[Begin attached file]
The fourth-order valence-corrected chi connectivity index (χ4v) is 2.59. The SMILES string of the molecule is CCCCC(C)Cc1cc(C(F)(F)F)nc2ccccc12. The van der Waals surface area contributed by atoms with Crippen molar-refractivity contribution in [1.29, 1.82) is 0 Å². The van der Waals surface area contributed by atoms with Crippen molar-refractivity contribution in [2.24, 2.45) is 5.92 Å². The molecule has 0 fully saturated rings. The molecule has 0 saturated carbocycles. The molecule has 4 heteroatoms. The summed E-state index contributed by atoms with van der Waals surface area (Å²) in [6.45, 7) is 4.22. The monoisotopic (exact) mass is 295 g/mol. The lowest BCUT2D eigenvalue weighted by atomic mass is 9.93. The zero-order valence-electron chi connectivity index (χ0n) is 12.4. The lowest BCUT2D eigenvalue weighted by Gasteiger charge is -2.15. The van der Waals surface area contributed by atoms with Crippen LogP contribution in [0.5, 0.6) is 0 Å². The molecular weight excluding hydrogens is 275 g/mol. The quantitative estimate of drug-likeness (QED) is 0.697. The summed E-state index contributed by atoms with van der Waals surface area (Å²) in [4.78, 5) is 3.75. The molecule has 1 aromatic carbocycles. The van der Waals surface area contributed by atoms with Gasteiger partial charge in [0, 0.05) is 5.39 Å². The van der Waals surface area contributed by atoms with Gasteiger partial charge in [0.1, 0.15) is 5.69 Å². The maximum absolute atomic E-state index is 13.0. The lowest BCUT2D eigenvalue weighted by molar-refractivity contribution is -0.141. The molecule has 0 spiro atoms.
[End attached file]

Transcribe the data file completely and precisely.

The fourth-order valence-corrected chi connectivity index (χ4v) is 2.59. The SMILES string of the molecule is CCCCC(C)Cc1cc(C(F)(F)F)nc2ccccc12. The van der Waals surface area contributed by atoms with Crippen molar-refractivity contribution in [1.29, 1.82) is 0 Å². The van der Waals surface area contributed by atoms with Crippen molar-refractivity contribution in [2.24, 2.45) is 5.92 Å². The molecule has 0 fully saturated rings. The molecule has 0 saturated carbocycles. The molecule has 4 heteroatoms. The summed E-state index contributed by atoms with van der Waals surface area (Å²) in [6.45, 7) is 4.22. The monoisotopic (exact) mass is 295 g/mol. The lowest BCUT2D eigenvalue weighted by atomic mass is 9.93. The zero-order valence-electron chi connectivity index (χ0n) is 12.4. The lowest BCUT2D eigenvalue weighted by Gasteiger charge is -2.15. The van der Waals surface area contributed by atoms with Crippen LogP contribution in [0.5, 0.6) is 0 Å². The molecular weight excluding hydrogens is 275 g/mol. The quantitative estimate of drug-likeness (QED) is 0.697. The summed E-state index contributed by atoms with van der Waals surface area (Å²) in [4.78, 5) is 3.75. The molecule has 1 aromatic carbocycles. The van der Waals surface area contributed by atoms with Gasteiger partial charge in [0, 0.05) is 5.39 Å². The van der Waals surface area contributed by atoms with Gasteiger partial charge in [0.1, 0.15) is 5.69 Å². The maximum absolute atomic E-state index is 13.0. The lowest BCUT2D eigenvalue weighted by molar-refractivity contribution is -0.141. The molecule has 0 spiro atoms.